by Steven Doyle
Ceviche is seafood prepared in a centuries old method of cooking by contact with the acidic juice of citrus juice instead of heat. The preparation and consumption of ceviche is practically a religion in parts of Mexico, Central, and South America, and it seems as though there are as many varieties of ceviche as people who eat it. It can be eaten as a first course or main dish, depending on what is served with it.
The chemical process that occurs when the acid of the citrus comes in contact with the fish is similar what happens when the fish is cooked, and the flesh becomes opaque and firm.
Latin American flavors first found a place on Florida menus with South Florida’s “New World Cuisine” in the late 1980’s. This cuisine comes from the diverse cooking styles and tropical ingredients of the Caribbean, Latin America, Central, and South America.
In Peru, ceviche is served with slices of cold sweet potatoes or corn-on-the-cob.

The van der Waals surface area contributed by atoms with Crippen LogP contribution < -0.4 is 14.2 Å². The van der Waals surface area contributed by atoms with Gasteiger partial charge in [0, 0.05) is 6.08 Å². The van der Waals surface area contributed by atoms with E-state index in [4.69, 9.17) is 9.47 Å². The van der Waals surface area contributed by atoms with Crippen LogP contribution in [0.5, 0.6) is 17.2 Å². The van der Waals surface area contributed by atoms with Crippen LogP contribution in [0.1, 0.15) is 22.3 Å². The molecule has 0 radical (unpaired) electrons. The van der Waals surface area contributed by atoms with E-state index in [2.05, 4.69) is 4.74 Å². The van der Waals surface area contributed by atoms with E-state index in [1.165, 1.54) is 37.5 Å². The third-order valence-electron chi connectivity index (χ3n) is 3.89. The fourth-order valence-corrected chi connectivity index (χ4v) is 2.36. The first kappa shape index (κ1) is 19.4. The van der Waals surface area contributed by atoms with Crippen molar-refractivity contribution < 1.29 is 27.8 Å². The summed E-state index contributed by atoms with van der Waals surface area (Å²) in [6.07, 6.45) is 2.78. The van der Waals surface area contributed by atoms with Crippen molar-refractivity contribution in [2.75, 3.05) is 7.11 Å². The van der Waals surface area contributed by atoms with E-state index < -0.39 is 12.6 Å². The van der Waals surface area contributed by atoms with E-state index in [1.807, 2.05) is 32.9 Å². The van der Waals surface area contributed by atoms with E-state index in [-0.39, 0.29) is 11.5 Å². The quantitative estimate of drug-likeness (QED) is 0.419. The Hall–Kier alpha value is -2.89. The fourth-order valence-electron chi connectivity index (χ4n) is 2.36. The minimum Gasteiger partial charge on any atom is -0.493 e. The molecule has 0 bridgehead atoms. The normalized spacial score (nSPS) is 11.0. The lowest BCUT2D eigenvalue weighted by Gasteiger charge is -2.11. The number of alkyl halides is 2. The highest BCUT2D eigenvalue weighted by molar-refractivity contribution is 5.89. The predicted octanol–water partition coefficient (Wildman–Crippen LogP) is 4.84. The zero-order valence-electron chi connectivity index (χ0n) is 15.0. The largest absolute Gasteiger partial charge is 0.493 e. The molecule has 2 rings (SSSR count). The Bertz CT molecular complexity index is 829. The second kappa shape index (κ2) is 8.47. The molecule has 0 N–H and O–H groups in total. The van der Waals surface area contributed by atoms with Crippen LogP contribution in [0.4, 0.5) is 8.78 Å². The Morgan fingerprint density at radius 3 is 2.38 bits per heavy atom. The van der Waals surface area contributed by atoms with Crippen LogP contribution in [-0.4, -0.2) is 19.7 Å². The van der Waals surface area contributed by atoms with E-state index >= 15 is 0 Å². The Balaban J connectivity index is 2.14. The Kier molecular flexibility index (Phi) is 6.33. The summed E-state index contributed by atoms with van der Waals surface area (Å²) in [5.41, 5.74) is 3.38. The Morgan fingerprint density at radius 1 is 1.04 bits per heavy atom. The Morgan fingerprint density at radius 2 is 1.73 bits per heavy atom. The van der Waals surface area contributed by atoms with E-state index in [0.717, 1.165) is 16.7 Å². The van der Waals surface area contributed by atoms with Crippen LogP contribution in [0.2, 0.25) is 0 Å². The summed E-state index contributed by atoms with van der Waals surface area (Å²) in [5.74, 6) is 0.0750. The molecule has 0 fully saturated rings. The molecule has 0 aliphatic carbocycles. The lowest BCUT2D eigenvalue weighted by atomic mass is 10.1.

In Ecuador, it is accompanied by popcorn, nuts, or corn nuts. It is also served in a large crystal bowl with the guests helping themselves, either by spearing it with toothpicks or filling the pastry shells.
In Mexico, ceviche is accompanied by slices of raw onions and served on toasted tortillas.
We have some fine examples in Dallas that you might wish to sample:
Nazca Kitchen now has several locations to fill your ceviche craving. Nazca proves that eating well doesn’t mean lack of flavor.
Palapas serves authentico, and you will want to taste this ceviche.
In that familiar Mexican style, Mariscos Acapulco sends us their ceviche with big and bold flavors.
Mi Cocina serves their ceviche with cold Mexican beers or that crazy trip to happiness called a Mambo Taxi.
Dive Coastal makes one of our most favorite ceviches in Dallas. Lustful and not too soupy, it is a plate you will not wish to share.
Mr Mesero offers a unique look at ceviche that is incredibly tasty.
The ceviche at the Seafood Shack is always a starter to jump start you into a delicious and inexpensive lunch or dinner.
Best known for the paella back when there was no paella to be found in Dallas, La Calle Doce brings us a fine version to cool us off this summer.